02.18(00.95) e
22.58(05.87)e


Black

(n = 378)
%

57.5
42.5


49.9
50.1


Median
52'

Mean (SD)
42.13(15.62) e
03.28(00.85) e
03.03(00.96) e
02.61(01.08)'
22.25(06.20) f


Hispanic

(n = 196)
%


Median
51 e

Mean (SD)
41.68(15.27)e
03.04(00.94) f
02.90(00.98) f
02.23(01.07) e
23.91(06.09)e


P value e


.011


< .001
.001
.046
< .001
.010


a Perceived SES in the United states based on respondents rating of how they compare to others in terms of income, education and job status.
Higher scores indicate higher SES.
b ohn Henryism Active Coping assesses predisposition to cope actively with psychosocial stressors in one's environment, higher scores indicated
more active coping.
c Based on participants' ratings of their general and oral health, higher scores indicated better health.
d Higher scores indicate higher discrimination or higher perceived stress.
eAnalyses were chi square for categorical variables and ANOVA for continuous variables, different subscripts in row indicate a significant difference
between groups for ANOVA analyses.


accounting for the effects of perceived stress and discrimi-
nation. Perceived stress and discrimination were both sig-
nificantly related to general health. The final model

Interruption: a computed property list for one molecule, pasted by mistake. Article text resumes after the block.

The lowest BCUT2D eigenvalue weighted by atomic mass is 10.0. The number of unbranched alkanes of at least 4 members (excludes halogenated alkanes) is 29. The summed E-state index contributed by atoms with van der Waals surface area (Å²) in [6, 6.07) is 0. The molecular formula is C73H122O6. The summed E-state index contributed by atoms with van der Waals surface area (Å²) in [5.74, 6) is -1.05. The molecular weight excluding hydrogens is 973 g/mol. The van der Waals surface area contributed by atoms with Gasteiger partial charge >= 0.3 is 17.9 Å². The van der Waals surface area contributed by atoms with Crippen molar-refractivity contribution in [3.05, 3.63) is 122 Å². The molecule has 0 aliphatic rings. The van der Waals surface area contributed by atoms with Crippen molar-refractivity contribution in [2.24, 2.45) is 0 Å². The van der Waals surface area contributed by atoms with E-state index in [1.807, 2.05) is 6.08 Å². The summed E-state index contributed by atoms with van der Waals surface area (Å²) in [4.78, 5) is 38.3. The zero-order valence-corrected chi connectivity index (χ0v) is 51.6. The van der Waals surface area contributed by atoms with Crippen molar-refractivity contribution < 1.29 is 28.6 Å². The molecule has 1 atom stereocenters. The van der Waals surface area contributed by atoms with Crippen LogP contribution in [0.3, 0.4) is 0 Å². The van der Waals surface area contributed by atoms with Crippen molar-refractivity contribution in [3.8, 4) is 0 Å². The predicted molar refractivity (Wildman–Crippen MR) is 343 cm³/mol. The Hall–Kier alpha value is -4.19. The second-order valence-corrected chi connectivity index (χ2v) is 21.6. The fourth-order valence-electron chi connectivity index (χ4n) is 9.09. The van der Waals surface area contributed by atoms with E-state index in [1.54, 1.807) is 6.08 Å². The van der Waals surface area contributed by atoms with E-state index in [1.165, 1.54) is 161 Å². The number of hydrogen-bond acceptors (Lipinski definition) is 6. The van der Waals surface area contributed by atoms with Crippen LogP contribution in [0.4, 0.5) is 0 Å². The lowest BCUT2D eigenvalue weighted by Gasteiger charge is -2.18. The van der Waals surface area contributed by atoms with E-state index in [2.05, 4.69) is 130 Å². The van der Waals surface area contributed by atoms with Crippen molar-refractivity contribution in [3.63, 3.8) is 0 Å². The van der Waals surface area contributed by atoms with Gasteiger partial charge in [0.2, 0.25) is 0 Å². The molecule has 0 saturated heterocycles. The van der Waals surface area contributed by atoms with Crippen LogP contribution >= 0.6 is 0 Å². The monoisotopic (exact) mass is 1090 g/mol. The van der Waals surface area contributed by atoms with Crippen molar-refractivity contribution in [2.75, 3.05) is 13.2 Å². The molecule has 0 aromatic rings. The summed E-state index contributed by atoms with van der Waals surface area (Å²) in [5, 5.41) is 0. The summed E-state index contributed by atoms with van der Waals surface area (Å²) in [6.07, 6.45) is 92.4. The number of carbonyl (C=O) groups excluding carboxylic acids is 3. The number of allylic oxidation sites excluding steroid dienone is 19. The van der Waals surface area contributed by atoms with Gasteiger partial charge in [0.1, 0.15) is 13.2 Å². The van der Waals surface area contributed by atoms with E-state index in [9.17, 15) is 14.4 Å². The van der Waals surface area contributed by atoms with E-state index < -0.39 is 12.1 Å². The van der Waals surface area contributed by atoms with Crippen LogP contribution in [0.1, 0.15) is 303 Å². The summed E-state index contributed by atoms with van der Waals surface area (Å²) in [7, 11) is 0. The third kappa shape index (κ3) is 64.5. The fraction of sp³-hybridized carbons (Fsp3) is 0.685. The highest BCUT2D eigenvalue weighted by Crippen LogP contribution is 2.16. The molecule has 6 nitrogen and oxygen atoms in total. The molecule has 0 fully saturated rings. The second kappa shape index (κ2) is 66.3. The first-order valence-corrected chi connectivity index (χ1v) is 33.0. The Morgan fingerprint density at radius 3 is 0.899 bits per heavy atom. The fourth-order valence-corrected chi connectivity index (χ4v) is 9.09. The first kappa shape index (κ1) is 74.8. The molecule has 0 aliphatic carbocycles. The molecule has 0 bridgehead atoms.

included sex, perceived discrimination and perceived
stress. Black males (x = 3.42) reported significantly higher
health ratings than did Black females (x = 3.19). For both
Black men and Black women, higher stress and higher per-
ceived discrimination was significantly related to worse
health (See Table 5 for final models).

Hispanics
The JHH was not supported in the Hispanic sample. The
only significant effect was a main effect for SES with low
SES participants indicating worse health (x = 2.92) than
high SES participants (x = 3.19). When examining the
impact of perceived stress and perceived discrimination

Table 3: Correlationsa among JH, SES, and Perceived
Discrimination (n = 812).


Variable

Discrimination
Perceived stress
JH


SES b Discrimination Perceived Stress


-.140 *
-.250 *
.105 *


.206 *
-.063


-.227*


a Pearson correlation coefficients.
b SES is a Dichotomous variable (low/high)
* P< .01


only perceived stress was significantly related to general
health. When perceived stress was included in the model
for Hispanics, SES was no longer significantly related to
health status. Therefore, the final model included only
perceived stress with higher perceived stress being signifi-
cantly related to worse health.

Whites